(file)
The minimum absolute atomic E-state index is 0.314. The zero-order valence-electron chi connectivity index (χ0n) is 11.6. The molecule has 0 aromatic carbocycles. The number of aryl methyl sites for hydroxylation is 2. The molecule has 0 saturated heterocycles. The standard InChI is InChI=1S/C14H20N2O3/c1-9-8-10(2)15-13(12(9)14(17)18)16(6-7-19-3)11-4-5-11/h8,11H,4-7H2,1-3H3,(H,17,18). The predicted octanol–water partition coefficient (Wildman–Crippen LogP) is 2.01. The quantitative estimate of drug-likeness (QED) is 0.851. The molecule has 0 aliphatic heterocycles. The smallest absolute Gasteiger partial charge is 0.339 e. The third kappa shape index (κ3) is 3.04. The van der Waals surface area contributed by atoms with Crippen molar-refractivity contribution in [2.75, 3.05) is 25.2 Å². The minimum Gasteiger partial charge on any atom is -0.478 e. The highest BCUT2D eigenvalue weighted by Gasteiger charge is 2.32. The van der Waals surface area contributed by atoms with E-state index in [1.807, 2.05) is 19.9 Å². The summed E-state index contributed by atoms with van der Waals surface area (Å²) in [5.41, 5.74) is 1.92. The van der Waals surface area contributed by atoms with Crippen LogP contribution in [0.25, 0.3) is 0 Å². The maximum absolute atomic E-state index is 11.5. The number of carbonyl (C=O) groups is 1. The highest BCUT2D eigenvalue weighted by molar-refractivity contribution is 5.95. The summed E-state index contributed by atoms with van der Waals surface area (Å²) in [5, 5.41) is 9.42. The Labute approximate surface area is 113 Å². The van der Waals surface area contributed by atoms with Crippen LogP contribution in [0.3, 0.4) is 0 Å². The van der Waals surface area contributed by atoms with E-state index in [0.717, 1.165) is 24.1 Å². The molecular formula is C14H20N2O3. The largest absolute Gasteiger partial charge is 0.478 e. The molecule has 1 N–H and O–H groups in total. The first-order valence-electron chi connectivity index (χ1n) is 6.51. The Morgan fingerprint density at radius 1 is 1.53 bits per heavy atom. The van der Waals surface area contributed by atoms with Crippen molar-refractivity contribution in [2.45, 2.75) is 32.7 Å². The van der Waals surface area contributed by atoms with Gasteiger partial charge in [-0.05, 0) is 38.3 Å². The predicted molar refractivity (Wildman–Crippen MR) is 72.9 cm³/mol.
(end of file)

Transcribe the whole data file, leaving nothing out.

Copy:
The minimum absolute atomic E-state index is 0.314. The zero-order valence-electron chi connectivity index (χ0n) is 11.6. The molecule has 0 aromatic carbocycles. The number of aryl methyl sites for hydroxylation is 2. The molecule has 0 saturated heterocycles. The standard InChI is InChI=1S/C14H20N2O3/c1-9-8-10(2)15-13(12(9)14(17)18)16(6-7-19-3)11-4-5-11/h8,11H,4-7H2,1-3H3,(H,17,18). The predicted octanol–water partition coefficient (Wildman–Crippen LogP) is 2.01. The quantitative estimate of drug-likeness (QED) is 0.851. The molecule has 0 aliphatic heterocycles. The smallest absolute Gasteiger partial charge is 0.339 e. The third kappa shape index (κ3) is 3.04. The van der Waals surface area contributed by atoms with Crippen molar-refractivity contribution in [2.75, 3.05) is 25.2 Å². The minimum Gasteiger partial charge on any atom is -0.478 e. The highest BCUT2D eigenvalue weighted by Gasteiger charge is 2.32. The van der Waals surface area contributed by atoms with E-state index in [1.807, 2.05) is 19.9 Å². The summed E-state index contributed by atoms with van der Waals surface area (Å²) in [5.41, 5.74) is 1.92. The van der Waals surface area contributed by atoms with Crippen LogP contribution in [0.25, 0.3) is 0 Å². The maximum absolute atomic E-state index is 11.5. The number of carbonyl (C=O) groups is 1. The highest BCUT2D eigenvalue weighted by molar-refractivity contribution is 5.95. The summed E-state index contributed by atoms with van der Waals surface area (Å²) in [5, 5.41) is 9.42. The Labute approximate surface area is 113 Å². The van der Waals surface area contributed by atoms with Crippen LogP contribution in [0.3, 0.4) is 0 Å². The van der Waals surface area contributed by atoms with E-state index in [0.717, 1.165) is 24.1 Å². The molecular formula is C14H20N2O3. The largest absolute Gasteiger partial charge is 0.478 e. The molecule has 1 N–H and O–H groups in total. The first-order valence-electron chi connectivity index (χ1n) is 6.51. The Morgan fingerprint density at radius 1 is 1.53 bits per heavy atom. The van der Waals surface area contributed by atoms with Crippen molar-refractivity contribution in [2.45, 2.75) is 32.7 Å². The van der Waals surface area contributed by atoms with Gasteiger partial charge in [-0.05, 0) is 38.3 Å². The predicted molar refractivity (Wildman–Crippen MR) is 72.9 cm³/mol.